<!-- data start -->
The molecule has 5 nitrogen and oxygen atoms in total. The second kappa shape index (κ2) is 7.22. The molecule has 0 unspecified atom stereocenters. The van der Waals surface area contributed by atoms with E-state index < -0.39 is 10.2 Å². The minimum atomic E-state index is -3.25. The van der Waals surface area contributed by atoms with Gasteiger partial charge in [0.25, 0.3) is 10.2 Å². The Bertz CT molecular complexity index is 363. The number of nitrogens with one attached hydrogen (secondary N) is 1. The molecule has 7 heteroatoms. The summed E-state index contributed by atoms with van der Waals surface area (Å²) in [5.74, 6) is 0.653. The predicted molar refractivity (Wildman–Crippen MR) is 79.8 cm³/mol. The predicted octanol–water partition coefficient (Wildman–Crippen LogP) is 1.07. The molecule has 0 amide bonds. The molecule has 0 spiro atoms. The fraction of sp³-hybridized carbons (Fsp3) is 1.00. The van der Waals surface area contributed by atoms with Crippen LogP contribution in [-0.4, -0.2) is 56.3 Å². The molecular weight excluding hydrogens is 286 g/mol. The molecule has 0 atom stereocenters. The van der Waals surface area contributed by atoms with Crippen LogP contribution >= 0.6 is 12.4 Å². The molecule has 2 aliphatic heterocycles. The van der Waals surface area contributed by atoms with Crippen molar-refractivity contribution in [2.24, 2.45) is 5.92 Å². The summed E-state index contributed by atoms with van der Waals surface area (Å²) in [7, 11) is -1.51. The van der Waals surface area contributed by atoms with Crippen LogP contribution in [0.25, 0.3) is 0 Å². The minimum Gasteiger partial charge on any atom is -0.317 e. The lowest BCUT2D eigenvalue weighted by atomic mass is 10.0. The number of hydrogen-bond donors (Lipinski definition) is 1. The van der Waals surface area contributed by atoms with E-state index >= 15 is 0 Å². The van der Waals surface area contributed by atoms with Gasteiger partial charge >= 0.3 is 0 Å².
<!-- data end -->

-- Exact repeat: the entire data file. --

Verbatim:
The molecule has 5 nitrogen and oxygen atoms in total. The second kappa shape index (κ2) is 7.22. The molecule has 0 unspecified atom stereocenters. The van der Waals surface area contributed by atoms with E-state index < -0.39 is 10.2 Å². The minimum atomic E-state index is -3.25. The van der Waals surface area contributed by atoms with Gasteiger partial charge in [0.25, 0.3) is 10.2 Å². The Bertz CT molecular complexity index is 363. The number of nitrogens with one attached hydrogen (secondary N) is 1. The molecule has 7 heteroatoms. The summed E-state index contributed by atoms with van der Waals surface area (Å²) in [5.74, 6) is 0.653. The predicted molar refractivity (Wildman–Crippen MR) is 79.8 cm³/mol. The predicted octanol–water partition coefficient (Wildman–Crippen LogP) is 1.07. The molecule has 0 amide bonds. The molecule has 0 spiro atoms. The fraction of sp³-hybridized carbons (Fsp3) is 1.00. The van der Waals surface area contributed by atoms with Crippen LogP contribution in [-0.4, -0.2) is 56.3 Å². The molecular weight excluding hydrogens is 286 g/mol. The molecule has 0 atom stereocenters. The van der Waals surface area contributed by atoms with Crippen LogP contribution >= 0.6 is 12.4 Å². The molecule has 2 aliphatic heterocycles. The van der Waals surface area contributed by atoms with Crippen molar-refractivity contribution in [2.24, 2.45) is 5.92 Å². The summed E-state index contributed by atoms with van der Waals surface area (Å²) in [7, 11) is -1.51. The van der Waals surface area contributed by atoms with Crippen LogP contribution in [0.25, 0.3) is 0 Å². The minimum Gasteiger partial charge on any atom is -0.317 e. The lowest BCUT2D eigenvalue weighted by atomic mass is 10.0. The number of hydrogen-bond donors (Lipinski definition) is 1. The van der Waals surface area contributed by atoms with E-state index >= 15 is 0 Å². The van der Waals surface area contributed by atoms with Gasteiger partial charge >= 0.3 is 0 Å².